Psoriasis in childhood and adolescence: evaluation of demographic and clinical features
Version of Record online: 22 NOV 2006
Volume 48, Issue 6, pages 525–530, December 2006
How to Cite
SEYHAN, M., COŞKUN, B. K., SAĞLAM, H., ÖZCAN, H. and KARINCAOĞLU, Y. (2006), Psoriasis in childhood and adolescence: evaluation of demographic and clinical features. Pediatrics International, 48: 525–530. doi: 10.1111/j.1442-200X.2006.02270.x
- Issue online: 22 NOV 2006
- Version of Record online: 22 NOV 2006
- Received 10 March 2005; revised 26 July 2005; accepted 18 August 2005.
Background: The present study was aimed to define the gender ratio, familial occurrence, age of onset, precipitating factors, clinical types, nail and joint involvement of psoriasis in childhood and adolescence in Turkey.
Methods: A total of 61 children with psoriasis under 18 years old were evaluated retrospectively, for age, gender, age of disease onset, family history, concomitant disease, the clinical type of psoriasis, clinical localization, nail and joint involvement and treatment modalities.
Results: Of the patients, 23 (37.70%) were boys and 38 (62.30%) were girls. Mean age was 9.28 ± 4.02 years in girls and 11.18 ± 3.85 years in boys (9.96 ± 4.03 years in all children). Mean age at the onset of the disease was 6.81 ± 4.11 years in girls and 7.03 ± 4.28 years in boys (6.89 ± 4.14 years in all patients). In 14 (23%) cases, a positive family history was detected. The most frequent probable triggering factors were upper respiratory tract infections (14.8%) and positive throat culture for A group ß-hemolytic streptococcus (21.3%). Frequency of emotional stress and psychiatric morbidity were 54% and 9.8%, respectively. The most frequent localizations at onset were trunk (44.3%), extremities (54.0%), and scalp (36.0%). Three children (4.9%) had a history of dissemination from psoriatic diaper rash. In total, 51 (83.6%) patients presented with psoriasis vulgaris, eight (13.1%) with generalized pustular psoriasis, and the remaining two (3.3%) with erythrodermic psoriasis.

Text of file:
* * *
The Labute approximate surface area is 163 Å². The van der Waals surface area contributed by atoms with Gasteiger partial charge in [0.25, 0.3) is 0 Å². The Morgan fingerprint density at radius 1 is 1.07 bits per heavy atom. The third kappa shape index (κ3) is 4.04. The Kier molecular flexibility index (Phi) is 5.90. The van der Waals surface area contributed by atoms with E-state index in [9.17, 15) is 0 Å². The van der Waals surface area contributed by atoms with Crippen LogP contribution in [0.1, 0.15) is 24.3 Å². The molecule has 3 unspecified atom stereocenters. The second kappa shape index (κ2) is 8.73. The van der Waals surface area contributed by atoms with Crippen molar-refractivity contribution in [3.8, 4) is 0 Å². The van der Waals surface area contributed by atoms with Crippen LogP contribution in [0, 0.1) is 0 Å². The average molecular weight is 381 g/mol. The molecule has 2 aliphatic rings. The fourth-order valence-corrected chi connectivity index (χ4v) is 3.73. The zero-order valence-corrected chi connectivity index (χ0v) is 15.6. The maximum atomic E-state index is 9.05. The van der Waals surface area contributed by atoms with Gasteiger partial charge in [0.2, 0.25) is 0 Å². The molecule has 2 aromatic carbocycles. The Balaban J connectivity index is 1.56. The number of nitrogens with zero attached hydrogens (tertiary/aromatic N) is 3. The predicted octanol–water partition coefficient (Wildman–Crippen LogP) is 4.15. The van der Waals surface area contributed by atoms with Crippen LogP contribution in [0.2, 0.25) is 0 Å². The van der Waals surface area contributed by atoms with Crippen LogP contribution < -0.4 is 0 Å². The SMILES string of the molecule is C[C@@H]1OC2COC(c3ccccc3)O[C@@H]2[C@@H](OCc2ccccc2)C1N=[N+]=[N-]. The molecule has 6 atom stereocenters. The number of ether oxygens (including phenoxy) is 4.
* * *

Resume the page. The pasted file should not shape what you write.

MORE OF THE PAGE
Conclusion: The incidence of psoriasis among dermatological patients in childhood and adolescence was 3.8%. The disease tends to appear earlier in girls than boys. The authors suggested that stress and upper respiratory infections are the most important triggering factors in childhood and adolescence psoriasis.